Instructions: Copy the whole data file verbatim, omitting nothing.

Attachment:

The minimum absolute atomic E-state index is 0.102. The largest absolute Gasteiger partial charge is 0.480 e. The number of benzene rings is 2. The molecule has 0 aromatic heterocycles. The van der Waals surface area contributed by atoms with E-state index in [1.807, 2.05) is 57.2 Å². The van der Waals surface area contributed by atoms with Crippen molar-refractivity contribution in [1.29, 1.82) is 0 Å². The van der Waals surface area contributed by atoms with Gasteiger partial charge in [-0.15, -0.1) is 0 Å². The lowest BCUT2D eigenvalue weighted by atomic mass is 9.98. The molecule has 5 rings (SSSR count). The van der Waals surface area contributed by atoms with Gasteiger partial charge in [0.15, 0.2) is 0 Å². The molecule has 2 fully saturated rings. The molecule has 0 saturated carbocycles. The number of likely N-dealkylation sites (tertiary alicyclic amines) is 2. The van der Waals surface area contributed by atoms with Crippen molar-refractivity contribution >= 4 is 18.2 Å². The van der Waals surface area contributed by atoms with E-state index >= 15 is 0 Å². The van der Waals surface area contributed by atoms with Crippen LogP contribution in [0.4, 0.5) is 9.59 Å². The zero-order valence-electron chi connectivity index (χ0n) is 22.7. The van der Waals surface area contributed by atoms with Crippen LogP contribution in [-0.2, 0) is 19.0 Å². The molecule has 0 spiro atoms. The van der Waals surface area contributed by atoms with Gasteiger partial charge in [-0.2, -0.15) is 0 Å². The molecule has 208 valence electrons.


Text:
The minimum absolute atomic E-state index is 0.102. The largest absolute Gasteiger partial charge is 0.480 e. The number of benzene rings is 2. The molecule has 0 aromatic heterocycles. The van der Waals surface area contributed by atoms with E-state index in [1.807, 2.05) is 57.2 Å². The van der Waals surface area contributed by atoms with Crippen molar-refractivity contribution in [1.29, 1.82) is 0 Å². The van der Waals surface area contributed by atoms with Gasteiger partial charge in [-0.15, -0.1) is 0 Å². The lowest BCUT2D eigenvalue weighted by atomic mass is 9.98. The molecule has 5 rings (SSSR count). The van der Waals surface area contributed by atoms with Gasteiger partial charge in [0.15, 0.2) is 0 Å². The molecule has 2 fully saturated rings. The molecule has 0 saturated carbocycles. The number of likely N-dealkylation sites (tertiary alicyclic amines) is 2. The van der Waals surface area contributed by atoms with Crippen molar-refractivity contribution >= 4 is 18.2 Å². The van der Waals surface area contributed by atoms with E-state index >= 15 is 0 Å². The van der Waals surface area contributed by atoms with Crippen LogP contribution in [0.4, 0.5) is 9.59 Å². The zero-order valence-electron chi connectivity index (χ0n) is 22.7. The van der Waals surface area contributed by atoms with Crippen LogP contribution in [-0.2, 0) is 19.0 Å². The molecule has 0 spiro atoms. The van der Waals surface area contributed by atoms with Gasteiger partial charge in [-0.2, -0.15) is 0 Å². The molecule has 208 valence electrons.